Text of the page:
The sound of my beating heart continued to thump in my ears as I climbed the steps of a shiny gray building on Monkland Avenue, Notre-Dame-de-Grâce’s most gentrified main vessel. The neighborhood still managed to retain certain bones bearing old-world charm, making the group therapy appointment Marjorie suggested feel a lot less threatening.
It was a street I frequented almost every day, so while the Febreze-scented building felt familiar, I was about to come face-to-face with yet another set of strangers. Strangers I couldn’t hide from behind a keyboard and a screen name. Strangers who would see in plain sight that I’m a fraud, and that I don’t have a real eating disorder because I don’t look like Mary-Kate Olsen circa 2004.
“Welcome to the group,” said Hadassah with a sweet, closed-mouth smile. She was far less distant than previous therapists I had. I almost wanted to ask her how her weekend was, what she did with her family, or what her plans were for the Jewish holidays. Unlike Hadassah, Marjorie would never entertain that kind of line of questioning. As part of my outpatient “team,” the plan was for both Marjorie and Hadassah to share information about my progress—or lack thereof. So I abstained from getting too friendly because I didn’t want to give Hadassah any reason to tell Marjorie that I’m a lonely freak who tries too hard to befriend therapists.
It was nearly impossible to abstain from comparing myself to the other women in the group. I couldn’t stop thinking, not about where I was in my own progress, but how I stacked up to them. On the one hand, I wanted to be the one closest to recovery because I’d be that much closer to feeling what it’s like to eat a sandwich without politicizing it; On the other, I wanted to be the sickest one in the room to prove I had a right to be there.
Food stole my focus on family vacations.
“You have to wish me luck, guys,” I said to my eating disorder group one evening in early December 2019. I was days away from my yearly trip with my family. This time it would be a week at an all-inclusive resort in Mexico, my ninety-one-year-old bubby included. My mom wanted to include her in our plans in the off—but very real—chance this would be our last opportunity for us to be the five of us together in one place—like time had stopped in 1994 when my best friend of a baby sister was born, and we had a whole lifetime’s worth of memories to make. One of these memories just happened to be a trip to a popular spring break destination. I love an open bar as much as the next guy, but if it meant gaining weight, I would have rather stayed home with my cats.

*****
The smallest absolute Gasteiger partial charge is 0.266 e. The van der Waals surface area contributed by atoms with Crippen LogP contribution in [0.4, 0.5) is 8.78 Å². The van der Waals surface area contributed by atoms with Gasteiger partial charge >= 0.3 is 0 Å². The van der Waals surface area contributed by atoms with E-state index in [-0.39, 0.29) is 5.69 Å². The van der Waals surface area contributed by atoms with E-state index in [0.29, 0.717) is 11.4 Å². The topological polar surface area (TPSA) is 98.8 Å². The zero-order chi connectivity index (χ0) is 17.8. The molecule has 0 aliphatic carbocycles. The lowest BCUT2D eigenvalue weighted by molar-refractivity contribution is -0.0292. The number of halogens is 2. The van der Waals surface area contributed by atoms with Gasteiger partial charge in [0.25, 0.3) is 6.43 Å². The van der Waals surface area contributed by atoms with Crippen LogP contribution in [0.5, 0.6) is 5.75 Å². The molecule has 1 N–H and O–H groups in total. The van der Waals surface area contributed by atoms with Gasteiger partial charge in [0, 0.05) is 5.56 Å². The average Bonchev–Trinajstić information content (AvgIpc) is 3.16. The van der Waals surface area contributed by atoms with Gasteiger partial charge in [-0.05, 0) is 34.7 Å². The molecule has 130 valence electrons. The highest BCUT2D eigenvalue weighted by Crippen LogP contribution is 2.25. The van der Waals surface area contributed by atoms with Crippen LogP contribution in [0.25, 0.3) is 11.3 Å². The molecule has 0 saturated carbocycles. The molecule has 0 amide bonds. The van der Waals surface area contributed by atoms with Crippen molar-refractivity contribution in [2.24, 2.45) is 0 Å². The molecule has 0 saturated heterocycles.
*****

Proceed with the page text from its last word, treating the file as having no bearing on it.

“What’s your game plan?” my dad nudged me as we lugged our tired bodies into the Italian buffet an hour after landing in Cancún. A nice Russian family lit the Chanukah candles at a table behind us, so I felt at home already. The familiarity of it all made the food seem less scary than if they were to have not been there.
“I’ll probably just have the salad bar so that way I’m too full to order off the menu,” I said. I knew exactly what he meant by ‘game plan.’
As a food and nutrition writer for health publication (oh, the irony), I know the brighter the produce, the more antioxidants it tends to contain. But I also know that my dad lost 20 pounds that year by eating a diet of mainly fruits, vegetables, ancient grains, and plant-based proteins—and weight loss is far more immediate, tangible, and sexy of a benefit I can enjoy than, say, reducing my risk of cardiovascular disease and inflammation.
I piled my plate with so many vivid colors you wouldn’t even need to drop acid to trip out looking at the bounty. My eyes shifted back and forth toward my dad’s plate to see if our meals looked similar. If they did, surely I was doing something right.
How my ED kept its grip on me.
I chewed on my salad, telling myself lies like, It’ll help prevent traveler’s constipation! It’ll boost my energy so I feel like making it to morning Aqua Fitness! But none of those things happened. Instead, I went for seconds, grabbed a calzone from the buffet (I use the term “salad bar” loosely here), and shoveled it into my mouth before I could talk myself out of it. It was gone in two bites.
“We’re here to support you,” my mom said, placing a hand on mine at the table. She could sense the distress in my puppy dog eyes, the worry and guilt. “All from a slice of calzone?” she half said-half asked. But to me it was so much more than a calzone. The calzone represented my weakness, my inability to do the right thing like my well-to-do accountant father who lights up a room like the shamash on a Chanukiah.
“Tell us how you want us to support you,” she continued after my strained silence. The ‘us’ was the Royal We, which included my sister Michelle, my bubby, and oddly, my father. I told her I couldn’t tell her how I wanted them to support me: that would be like asking someone to throw you a surprise party complete with your preferred color theme and playlist, instead of having them figure out what you like themselves. I wanted the support to feel genuine and authentic, as raw as her maternal instinct would allow.
There had to be a sort of clinical response to her question. Half-committed to my treatment, the only support I really wanted was the kind that would tell me the calzone wasn’t so bad after all because I did three hours of spinning the day before. It didn’t matter what the support looked like—maybe just knowing support was available to me was enough.